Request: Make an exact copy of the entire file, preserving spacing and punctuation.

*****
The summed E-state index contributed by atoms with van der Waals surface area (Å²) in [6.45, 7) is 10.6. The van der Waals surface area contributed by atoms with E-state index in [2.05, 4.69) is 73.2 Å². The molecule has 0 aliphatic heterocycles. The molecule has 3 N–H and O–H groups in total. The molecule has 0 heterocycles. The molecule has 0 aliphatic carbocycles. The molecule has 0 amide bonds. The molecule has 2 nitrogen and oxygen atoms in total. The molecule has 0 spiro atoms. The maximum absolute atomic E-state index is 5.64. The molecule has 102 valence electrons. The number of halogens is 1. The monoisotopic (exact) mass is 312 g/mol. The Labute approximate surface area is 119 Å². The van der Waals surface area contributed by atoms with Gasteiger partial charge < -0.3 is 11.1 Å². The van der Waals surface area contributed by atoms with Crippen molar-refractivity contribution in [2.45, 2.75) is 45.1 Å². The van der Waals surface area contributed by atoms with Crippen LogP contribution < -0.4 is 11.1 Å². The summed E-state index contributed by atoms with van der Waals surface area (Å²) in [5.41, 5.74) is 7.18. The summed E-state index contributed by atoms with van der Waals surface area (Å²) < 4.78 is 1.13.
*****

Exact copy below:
The summed E-state index contributed by atoms with van der Waals surface area (Å²) in [6.45, 7) is 10.6. The van der Waals surface area contributed by atoms with E-state index in [2.05, 4.69) is 73.2 Å². The molecule has 0 aliphatic heterocycles. The molecule has 3 N–H and O–H groups in total. The molecule has 0 heterocycles. The molecule has 0 aliphatic carbocycles. The molecule has 0 amide bonds. The molecule has 2 nitrogen and oxygen atoms in total. The molecule has 0 spiro atoms. The maximum absolute atomic E-state index is 5.64. The molecule has 102 valence electrons. The number of halogens is 1. The monoisotopic (exact) mass is 312 g/mol. The Labute approximate surface area is 119 Å². The van der Waals surface area contributed by atoms with Gasteiger partial charge < -0.3 is 11.1 Å². The van der Waals surface area contributed by atoms with Crippen molar-refractivity contribution in [2.45, 2.75) is 45.1 Å². The van der Waals surface area contributed by atoms with Crippen LogP contribution < -0.4 is 11.1 Å². The summed E-state index contributed by atoms with van der Waals surface area (Å²) in [5.41, 5.74) is 7.18. The summed E-state index contributed by atoms with van der Waals surface area (Å²) < 4.78 is 1.13.